The economy is taking a toll on business owners’ plans for retirement, according to a survey by Wells Fargo.

As a result of market volatility, many are planning on delaying retirement.

More than two-thirds, 69%, of business owners are now planning to delay retirement until they’re age 65 years or older, according to the Wells Fargo survey, which was released Tuesday. That’s a 17% drop from how business owners responded in December 2007. Correspondingly, those business owners planning to retire between age 60 and 65 fell 6% to 21%, and those wanting to retire before 60 fell from 21% to 11%.

Business owners’ main reason for delaying retirement (68%), predictably enough, is that they’re trying to regain ground lost in the downturn, although they worry that’s an impossible goal. Only 63% of business owners are sure they’ll have enough retirement assets to live on, down from 79% in 2007.

“We’re seeing business owners very focused on getting through this challenging climate,” says John Cole, business banking division manager for Wells Fargo’s operations in New York, New Jersey and Connecticut. “They’re suffering impaired revenue and cash flow, and values have declined, so they’re concentrating on positioning their businesses for the inevitable economic recovery.”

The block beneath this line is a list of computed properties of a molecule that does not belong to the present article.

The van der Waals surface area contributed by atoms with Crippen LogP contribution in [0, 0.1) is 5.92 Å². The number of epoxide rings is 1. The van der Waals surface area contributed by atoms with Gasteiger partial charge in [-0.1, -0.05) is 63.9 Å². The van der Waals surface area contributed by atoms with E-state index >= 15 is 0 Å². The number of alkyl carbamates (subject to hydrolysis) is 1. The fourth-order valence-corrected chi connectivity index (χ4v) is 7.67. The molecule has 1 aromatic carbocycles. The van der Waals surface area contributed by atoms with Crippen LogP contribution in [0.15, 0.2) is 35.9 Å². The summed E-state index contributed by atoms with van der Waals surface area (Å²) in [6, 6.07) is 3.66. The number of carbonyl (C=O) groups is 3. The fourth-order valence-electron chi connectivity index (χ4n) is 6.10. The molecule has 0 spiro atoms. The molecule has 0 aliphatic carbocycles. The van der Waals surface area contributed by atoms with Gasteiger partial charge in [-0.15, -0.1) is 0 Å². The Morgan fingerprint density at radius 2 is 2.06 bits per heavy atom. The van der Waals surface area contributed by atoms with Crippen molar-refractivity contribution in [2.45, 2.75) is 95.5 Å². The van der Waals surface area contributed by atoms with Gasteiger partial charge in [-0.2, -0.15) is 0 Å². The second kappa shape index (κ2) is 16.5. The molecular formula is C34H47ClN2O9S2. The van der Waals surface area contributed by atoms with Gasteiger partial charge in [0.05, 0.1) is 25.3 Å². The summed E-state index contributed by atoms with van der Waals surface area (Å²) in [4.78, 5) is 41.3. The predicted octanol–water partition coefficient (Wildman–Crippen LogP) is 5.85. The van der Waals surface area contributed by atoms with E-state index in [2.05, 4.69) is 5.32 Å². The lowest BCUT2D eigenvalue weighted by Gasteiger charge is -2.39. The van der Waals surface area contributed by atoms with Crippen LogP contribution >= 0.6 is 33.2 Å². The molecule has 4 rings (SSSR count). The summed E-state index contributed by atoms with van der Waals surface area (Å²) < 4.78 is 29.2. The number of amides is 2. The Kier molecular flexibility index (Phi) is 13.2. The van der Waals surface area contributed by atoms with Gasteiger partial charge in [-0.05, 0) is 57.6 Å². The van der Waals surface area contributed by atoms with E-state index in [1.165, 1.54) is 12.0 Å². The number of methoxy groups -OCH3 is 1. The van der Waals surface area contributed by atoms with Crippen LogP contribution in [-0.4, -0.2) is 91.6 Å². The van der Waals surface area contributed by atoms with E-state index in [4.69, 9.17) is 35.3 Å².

With all this going on, it’s hardly surprising business owners are putting their retirement aspirations on the back burner, says Cole, who is confident market volatility won’t keep entrepreneurs down as long as many fear it will.

On the plus side, business owners love their jobs. Some 78% of respondents say if they retire they’d miss seeing their business thrive; 74% would miss their customers; and 67% love the challenge of building a business. Indeed, almost half of respondents (47%) say they plan to die in the saddle unless forced to retire early for health reasons.

However, many business owners relish retirement just as much as they love their businesses, Cole says. “They’re not mutually exclusive.”

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